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  #5  
Old 30 August 2015, 03:57 AM
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This was in the news about 6 months ago. Perhaps it's just now on their radar down under. Doesn't seem to have any new information.
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  #6  
Old 30 August 2015, 04:32 AM
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I heard about it downunder about 6 months ago too. I assumed maybe there had been a development such as the start of the trial or something that brought it back up again.
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  #7  
Old 30 August 2015, 12:44 PM
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I believe it's back in the news because they released the content of more of the text messages.
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  #8  
Old 30 August 2015, 01:17 PM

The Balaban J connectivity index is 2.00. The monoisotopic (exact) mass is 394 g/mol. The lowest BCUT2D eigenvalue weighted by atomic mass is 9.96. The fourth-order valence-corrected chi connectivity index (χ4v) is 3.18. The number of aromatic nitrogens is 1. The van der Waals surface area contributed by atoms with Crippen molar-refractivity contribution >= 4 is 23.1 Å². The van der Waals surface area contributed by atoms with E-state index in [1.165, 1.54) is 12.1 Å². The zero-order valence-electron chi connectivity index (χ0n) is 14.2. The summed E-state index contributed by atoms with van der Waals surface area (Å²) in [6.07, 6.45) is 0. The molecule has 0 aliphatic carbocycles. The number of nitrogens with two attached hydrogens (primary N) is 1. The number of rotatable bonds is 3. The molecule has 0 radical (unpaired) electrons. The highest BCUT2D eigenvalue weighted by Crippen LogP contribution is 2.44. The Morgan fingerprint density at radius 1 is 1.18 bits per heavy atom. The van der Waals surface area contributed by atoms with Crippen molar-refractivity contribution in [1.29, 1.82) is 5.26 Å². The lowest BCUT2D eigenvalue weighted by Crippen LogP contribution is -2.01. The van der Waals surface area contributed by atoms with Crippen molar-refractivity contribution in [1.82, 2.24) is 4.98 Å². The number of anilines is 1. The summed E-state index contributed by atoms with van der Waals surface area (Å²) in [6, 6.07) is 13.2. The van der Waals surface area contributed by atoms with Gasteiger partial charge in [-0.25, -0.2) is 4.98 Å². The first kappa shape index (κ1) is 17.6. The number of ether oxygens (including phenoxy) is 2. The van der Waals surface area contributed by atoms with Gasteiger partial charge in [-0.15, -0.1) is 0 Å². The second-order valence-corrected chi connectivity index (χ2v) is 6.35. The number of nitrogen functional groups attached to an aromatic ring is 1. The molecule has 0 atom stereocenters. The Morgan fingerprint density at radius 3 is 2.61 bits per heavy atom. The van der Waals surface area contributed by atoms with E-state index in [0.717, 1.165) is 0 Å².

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Also because all of it sudden its trending like crazy on Twitter under #JusticeForConrad because of the release of the texts.
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  #9  
Old 30 August 2015, 08:57 PM
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Quote:
Originally Posted by Rebochan View Post
Also because all of it sudden its trending like crazy on Twitter under #JusticeForConrad because of the release of the texts.
And of course, the number of tweets should determine the person's guilt and any resulting sentence. Isn't that how it works.
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  #10  
Old 30 August 2015, 09:24 PM
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Rebochan was offering an explanation for why the case was in the news again. No one suggested that the number of tweets should determine the accused's guilt or innocence, or sentence.
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  #11  
Old 30 August 2015, 09:31 PM
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Indeed, I saw the sudden social media blowup and was curious as to what caused it. The article I linked shows the recent event that sparked it.

Here's another article that directly references the hashtag:

#JusticeForConrad hashtag surfaces after texts appear to show teen urging boyfriend to kill himself

Quote:
NEW BEDFORD, Mass. — A Massachusetts teen accused of convincing her friend to commit suicide faces involuntary manslaughter charges after prosecutors say text messages show she was an accessory.